That brings us to a third point: the Christian life is a life of faith.  That may seem obvious, but it needs saying because we all have a natural craving to escape from the uncertainties of faith into the comfortable security of sight.  …(But) to know the future and to know the answers to all our questions is less vital for us than to be known and loved by God, who holds our future in his hands. (106)

  1. A Life of Evangelism

The gospel of hope is a message to share… A church that is dedicated to mission… is open to the powerful blessing of the Holy Spirit (and it is the Spirit who makes visible and present the future that God has promised). (107-108)

  1. A Life of Service

God’s mission doesn’t just mean inviting people into the kingdom.  It means serving and caring about people of all kinds – just because they are people whom God created and loves. (110)

  1. “The world will make you suffer”

One final thing about living in the present age: Jesus promised suffering for His church. “When Christ calls a man,” wrote Bonhoeffer, “He bids him come and die.”  Becoming a Christian doesn’t lead to a superficial happiness and an instant solution to all problems.  It leads to costly obedience and a life which involves suffering instead. …If we genuinely aim to become like Christ in this world we shall inevitably find ourselves getting into hot water as He did… we shall find it coming to us if we really seek to follow Jesus in every area of our lives… But in this we will be “in union with Christ Jesus,” and this will be our deepest consolation. (112-113)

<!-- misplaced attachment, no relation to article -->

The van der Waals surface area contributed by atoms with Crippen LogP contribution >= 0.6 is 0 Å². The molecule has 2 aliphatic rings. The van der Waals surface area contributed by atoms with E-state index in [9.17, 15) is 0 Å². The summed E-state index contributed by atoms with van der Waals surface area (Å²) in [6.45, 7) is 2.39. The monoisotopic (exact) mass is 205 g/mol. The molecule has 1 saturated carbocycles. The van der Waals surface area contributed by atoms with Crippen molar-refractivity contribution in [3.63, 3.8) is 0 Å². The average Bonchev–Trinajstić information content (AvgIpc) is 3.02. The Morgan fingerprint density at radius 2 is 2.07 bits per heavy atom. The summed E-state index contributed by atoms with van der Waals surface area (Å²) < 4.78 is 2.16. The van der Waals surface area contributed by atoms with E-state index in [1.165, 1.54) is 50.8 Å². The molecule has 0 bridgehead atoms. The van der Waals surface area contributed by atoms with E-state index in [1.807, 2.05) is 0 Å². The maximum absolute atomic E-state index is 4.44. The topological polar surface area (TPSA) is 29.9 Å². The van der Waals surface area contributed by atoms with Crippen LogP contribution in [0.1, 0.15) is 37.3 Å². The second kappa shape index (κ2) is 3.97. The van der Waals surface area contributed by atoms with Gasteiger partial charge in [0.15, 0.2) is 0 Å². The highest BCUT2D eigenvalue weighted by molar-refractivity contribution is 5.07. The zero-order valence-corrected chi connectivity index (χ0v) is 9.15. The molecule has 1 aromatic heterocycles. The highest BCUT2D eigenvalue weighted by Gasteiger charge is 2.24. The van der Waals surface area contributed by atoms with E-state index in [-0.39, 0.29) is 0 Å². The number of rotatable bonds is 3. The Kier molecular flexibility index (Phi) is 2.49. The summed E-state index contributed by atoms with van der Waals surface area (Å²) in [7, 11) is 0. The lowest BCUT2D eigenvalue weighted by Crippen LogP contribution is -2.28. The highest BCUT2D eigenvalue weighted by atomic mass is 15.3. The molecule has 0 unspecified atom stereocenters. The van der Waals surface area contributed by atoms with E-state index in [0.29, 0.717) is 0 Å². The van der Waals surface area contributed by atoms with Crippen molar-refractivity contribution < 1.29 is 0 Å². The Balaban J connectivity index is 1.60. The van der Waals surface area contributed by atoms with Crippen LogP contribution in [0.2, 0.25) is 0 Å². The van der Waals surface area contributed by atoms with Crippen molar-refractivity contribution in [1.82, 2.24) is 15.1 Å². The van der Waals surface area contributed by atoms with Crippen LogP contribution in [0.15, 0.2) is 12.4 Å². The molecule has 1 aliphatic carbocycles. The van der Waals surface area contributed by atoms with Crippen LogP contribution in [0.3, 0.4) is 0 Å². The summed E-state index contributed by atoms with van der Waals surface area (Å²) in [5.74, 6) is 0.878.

And this is where the fifth stanza of Longfellow’s poem “I Heard the Bells on Christmas Day” gets concretely lived out.  The angel’s song of peace on the first Christmas is not just a promise the fulfillment of which we hope for at the close of the age (eschatologically), it’s a challenge for our living here and now (ethically), a reality to be taken into consideration in the choices that we make each and every day. DBS+




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“Be Born in Us Today”


A Christmas Pentecost